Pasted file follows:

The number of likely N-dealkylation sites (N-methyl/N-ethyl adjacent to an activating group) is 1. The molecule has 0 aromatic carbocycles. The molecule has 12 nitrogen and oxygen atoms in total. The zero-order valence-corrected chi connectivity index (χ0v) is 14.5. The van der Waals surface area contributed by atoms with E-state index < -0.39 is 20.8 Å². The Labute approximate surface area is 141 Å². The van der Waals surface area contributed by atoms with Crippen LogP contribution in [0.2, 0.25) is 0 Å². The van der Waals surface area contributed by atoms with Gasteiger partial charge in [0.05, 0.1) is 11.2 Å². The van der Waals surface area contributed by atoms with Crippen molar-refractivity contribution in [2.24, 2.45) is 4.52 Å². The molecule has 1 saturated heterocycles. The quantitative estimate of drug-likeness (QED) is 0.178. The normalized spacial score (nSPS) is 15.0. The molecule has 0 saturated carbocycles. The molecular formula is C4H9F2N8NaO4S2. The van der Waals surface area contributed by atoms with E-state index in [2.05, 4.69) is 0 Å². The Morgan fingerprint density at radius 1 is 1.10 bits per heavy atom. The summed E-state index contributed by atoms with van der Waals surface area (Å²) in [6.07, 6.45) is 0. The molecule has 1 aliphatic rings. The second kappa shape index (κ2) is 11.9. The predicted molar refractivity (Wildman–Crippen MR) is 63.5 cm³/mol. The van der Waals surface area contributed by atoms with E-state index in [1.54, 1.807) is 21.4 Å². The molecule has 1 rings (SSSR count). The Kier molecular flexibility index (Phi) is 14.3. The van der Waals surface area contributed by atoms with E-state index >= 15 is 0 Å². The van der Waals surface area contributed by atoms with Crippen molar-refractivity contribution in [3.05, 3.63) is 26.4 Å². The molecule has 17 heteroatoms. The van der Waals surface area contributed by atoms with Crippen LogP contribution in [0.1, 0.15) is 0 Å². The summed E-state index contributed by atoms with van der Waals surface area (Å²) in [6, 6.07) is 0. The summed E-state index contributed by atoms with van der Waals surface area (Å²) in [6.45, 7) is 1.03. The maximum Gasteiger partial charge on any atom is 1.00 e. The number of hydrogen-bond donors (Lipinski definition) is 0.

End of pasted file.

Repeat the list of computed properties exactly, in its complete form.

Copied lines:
The number of likely N-dealkylation sites (N-methyl/N-ethyl adjacent to an activating group) is 1. The molecule has 0 aromatic carbocycles. The molecule has 12 nitrogen and oxygen atoms in total. The zero-order valence-corrected chi connectivity index (χ0v) is 14.5. The van der Waals surface area contributed by atoms with E-state index < -0.39 is 20.8 Å². The Labute approximate surface area is 141 Å². The van der Waals surface area contributed by atoms with Crippen LogP contribution in [0.2, 0.25) is 0 Å². The van der Waals surface area contributed by atoms with Gasteiger partial charge in [0.05, 0.1) is 11.2 Å². The van der Waals surface area contributed by atoms with Crippen molar-refractivity contribution in [2.24, 2.45) is 4.52 Å². The molecule has 1 saturated heterocycles. The quantitative estimate of drug-likeness (QED) is 0.178. The normalized spacial score (nSPS) is 15.0. The molecule has 0 saturated carbocycles. The molecular formula is C4H9F2N8NaO4S2. The van der Waals surface area contributed by atoms with E-state index in [2.05, 4.69) is 0 Å². The Morgan fingerprint density at radius 1 is 1.10 bits per heavy atom. The summed E-state index contributed by atoms with van der Waals surface area (Å²) in [6.07, 6.45) is 0. The molecule has 1 aliphatic rings. The second kappa shape index (κ2) is 11.9. The predicted molar refractivity (Wildman–Crippen MR) is 63.5 cm³/mol. The van der Waals surface area contributed by atoms with E-state index in [1.54, 1.807) is 21.4 Å². The molecule has 1 rings (SSSR count). The Kier molecular flexibility index (Phi) is 14.3. The van der Waals surface area contributed by atoms with E-state index >= 15 is 0 Å². The van der Waals surface area contributed by atoms with Crippen molar-refractivity contribution in [3.05, 3.63) is 26.4 Å². The molecule has 17 heteroatoms. The van der Waals surface area contributed by atoms with Crippen LogP contribution in [0.1, 0.15) is 0 Å². The summed E-state index contributed by atoms with van der Waals surface area (Å²) in [6, 6.07) is 0. The summed E-state index contributed by atoms with van der Waals surface area (Å²) in [6.45, 7) is 1.03. The maximum Gasteiger partial charge on any atom is 1.00 e. The number of hydrogen-bond donors (Lipinski definition) is 0.